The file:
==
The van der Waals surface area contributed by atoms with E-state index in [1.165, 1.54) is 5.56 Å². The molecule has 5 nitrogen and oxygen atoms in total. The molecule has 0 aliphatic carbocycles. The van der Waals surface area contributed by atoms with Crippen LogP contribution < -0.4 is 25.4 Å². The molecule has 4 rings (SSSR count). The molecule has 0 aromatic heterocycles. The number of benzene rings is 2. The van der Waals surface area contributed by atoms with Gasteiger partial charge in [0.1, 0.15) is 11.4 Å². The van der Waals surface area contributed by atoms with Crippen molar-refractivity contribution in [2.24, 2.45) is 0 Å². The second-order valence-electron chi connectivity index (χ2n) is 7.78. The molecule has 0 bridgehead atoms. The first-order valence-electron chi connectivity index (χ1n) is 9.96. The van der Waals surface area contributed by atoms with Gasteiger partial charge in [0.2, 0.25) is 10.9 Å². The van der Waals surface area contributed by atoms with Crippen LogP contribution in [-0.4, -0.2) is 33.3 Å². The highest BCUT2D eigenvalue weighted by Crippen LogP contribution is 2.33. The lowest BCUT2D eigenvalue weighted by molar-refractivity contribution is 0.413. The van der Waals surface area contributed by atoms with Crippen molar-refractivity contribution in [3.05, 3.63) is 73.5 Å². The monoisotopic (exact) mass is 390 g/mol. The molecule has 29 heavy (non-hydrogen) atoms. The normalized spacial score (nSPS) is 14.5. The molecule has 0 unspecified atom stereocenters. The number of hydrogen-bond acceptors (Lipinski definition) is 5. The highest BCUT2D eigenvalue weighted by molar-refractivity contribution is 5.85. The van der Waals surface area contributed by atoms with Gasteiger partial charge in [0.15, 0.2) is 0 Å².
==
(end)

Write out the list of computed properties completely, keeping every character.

The van der Waals surface area contributed by atoms with E-state index in [1.165, 1.54) is 5.56 Å². The molecule has 5 nitrogen and oxygen atoms in total. The molecule has 0 aliphatic carbocycles. The van der Waals surface area contributed by atoms with Crippen LogP contribution < -0.4 is 25.4 Å². The molecule has 4 rings (SSSR count). The molecule has 0 aromatic heterocycles. The number of benzene rings is 2. The van der Waals surface area contributed by atoms with Gasteiger partial charge in [0.1, 0.15) is 11.4 Å². The van der Waals surface area contributed by atoms with Crippen molar-refractivity contribution in [2.24, 2.45) is 0 Å². The second-order valence-electron chi connectivity index (χ2n) is 7.78. The molecule has 0 bridgehead atoms. The first-order valence-electron chi connectivity index (χ1n) is 9.96. The van der Waals surface area contributed by atoms with Gasteiger partial charge in [0.2, 0.25) is 10.9 Å². The van der Waals surface area contributed by atoms with Crippen LogP contribution in [-0.4, -0.2) is 33.3 Å². The highest BCUT2D eigenvalue weighted by Crippen LogP contribution is 2.33. The lowest BCUT2D eigenvalue weighted by molar-refractivity contribution is 0.413. The van der Waals surface area contributed by atoms with Crippen molar-refractivity contribution in [3.05, 3.63) is 73.5 Å². The monoisotopic (exact) mass is 390 g/mol. The molecule has 29 heavy (non-hydrogen) atoms. The normalized spacial score (nSPS) is 14.5. The molecule has 0 unspecified atom stereocenters. The number of hydrogen-bond acceptors (Lipinski definition) is 5. The highest BCUT2D eigenvalue weighted by molar-refractivity contribution is 5.85. The van der Waals surface area contributed by atoms with Gasteiger partial charge in [0.15, 0.2) is 0 Å².